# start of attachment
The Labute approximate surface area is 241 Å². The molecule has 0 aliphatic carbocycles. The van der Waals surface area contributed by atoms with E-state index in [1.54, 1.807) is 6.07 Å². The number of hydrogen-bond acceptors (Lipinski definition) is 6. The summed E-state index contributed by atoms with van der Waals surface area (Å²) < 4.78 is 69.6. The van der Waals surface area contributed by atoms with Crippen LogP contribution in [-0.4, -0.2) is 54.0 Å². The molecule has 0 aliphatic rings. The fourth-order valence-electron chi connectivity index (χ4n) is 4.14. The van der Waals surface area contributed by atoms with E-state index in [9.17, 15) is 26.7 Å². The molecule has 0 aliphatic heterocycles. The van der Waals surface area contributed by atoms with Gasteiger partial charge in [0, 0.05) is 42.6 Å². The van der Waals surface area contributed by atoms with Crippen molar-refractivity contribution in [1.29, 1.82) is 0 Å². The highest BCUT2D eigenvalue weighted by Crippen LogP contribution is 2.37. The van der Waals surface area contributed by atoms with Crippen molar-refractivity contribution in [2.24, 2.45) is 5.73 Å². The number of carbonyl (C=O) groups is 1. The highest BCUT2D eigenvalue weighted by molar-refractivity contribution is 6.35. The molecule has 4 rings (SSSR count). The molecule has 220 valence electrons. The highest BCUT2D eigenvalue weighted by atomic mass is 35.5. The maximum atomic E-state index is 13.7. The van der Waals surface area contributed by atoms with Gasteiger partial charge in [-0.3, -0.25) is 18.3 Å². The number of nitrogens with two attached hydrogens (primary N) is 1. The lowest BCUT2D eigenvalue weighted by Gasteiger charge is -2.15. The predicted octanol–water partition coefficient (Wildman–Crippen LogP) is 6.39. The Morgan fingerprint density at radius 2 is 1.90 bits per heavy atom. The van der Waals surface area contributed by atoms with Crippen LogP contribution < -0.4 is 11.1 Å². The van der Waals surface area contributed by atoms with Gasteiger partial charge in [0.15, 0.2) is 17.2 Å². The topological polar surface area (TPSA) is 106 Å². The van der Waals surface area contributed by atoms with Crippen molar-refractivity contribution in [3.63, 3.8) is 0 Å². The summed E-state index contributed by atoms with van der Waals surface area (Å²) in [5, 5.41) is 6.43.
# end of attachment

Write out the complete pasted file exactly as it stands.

The Labute approximate surface area is 241 Å². The molecule has 0 aliphatic carbocycles. The van der Waals surface area contributed by atoms with E-state index in [1.54, 1.807) is 6.07 Å². The number of hydrogen-bond acceptors (Lipinski definition) is 6. The summed E-state index contributed by atoms with van der Waals surface area (Å²) < 4.78 is 69.6. The van der Waals surface area contributed by atoms with Crippen LogP contribution in [-0.4, -0.2) is 54.0 Å². The molecule has 0 aliphatic rings. The fourth-order valence-electron chi connectivity index (χ4n) is 4.14. The van der Waals surface area contributed by atoms with E-state index in [9.17, 15) is 26.7 Å². The molecule has 0 aliphatic heterocycles. The van der Waals surface area contributed by atoms with Gasteiger partial charge in [0, 0.05) is 42.6 Å². The van der Waals surface area contributed by atoms with Crippen molar-refractivity contribution in [1.29, 1.82) is 0 Å². The highest BCUT2D eigenvalue weighted by Crippen LogP contribution is 2.37. The van der Waals surface area contributed by atoms with Crippen molar-refractivity contribution in [2.24, 2.45) is 5.73 Å². The number of carbonyl (C=O) groups is 1. The highest BCUT2D eigenvalue weighted by molar-refractivity contribution is 6.35. The molecule has 4 rings (SSSR count). The molecule has 220 valence electrons. The highest BCUT2D eigenvalue weighted by atomic mass is 35.5. The maximum atomic E-state index is 13.7. The van der Waals surface area contributed by atoms with Gasteiger partial charge in [-0.3, -0.25) is 18.3 Å². The number of nitrogens with two attached hydrogens (primary N) is 1. The lowest BCUT2D eigenvalue weighted by Gasteiger charge is -2.15. The predicted octanol–water partition coefficient (Wildman–Crippen LogP) is 6.39. The Morgan fingerprint density at radius 2 is 1.90 bits per heavy atom. The van der Waals surface area contributed by atoms with Crippen LogP contribution < -0.4 is 11.1 Å². The van der Waals surface area contributed by atoms with Gasteiger partial charge in [0.15, 0.2) is 17.2 Å². The topological polar surface area (TPSA) is 106 Å². The van der Waals surface area contributed by atoms with Crippen molar-refractivity contribution in [3.63, 3.8) is 0 Å². The summed E-state index contributed by atoms with van der Waals surface area (Å²) in [5, 5.41) is 6.43.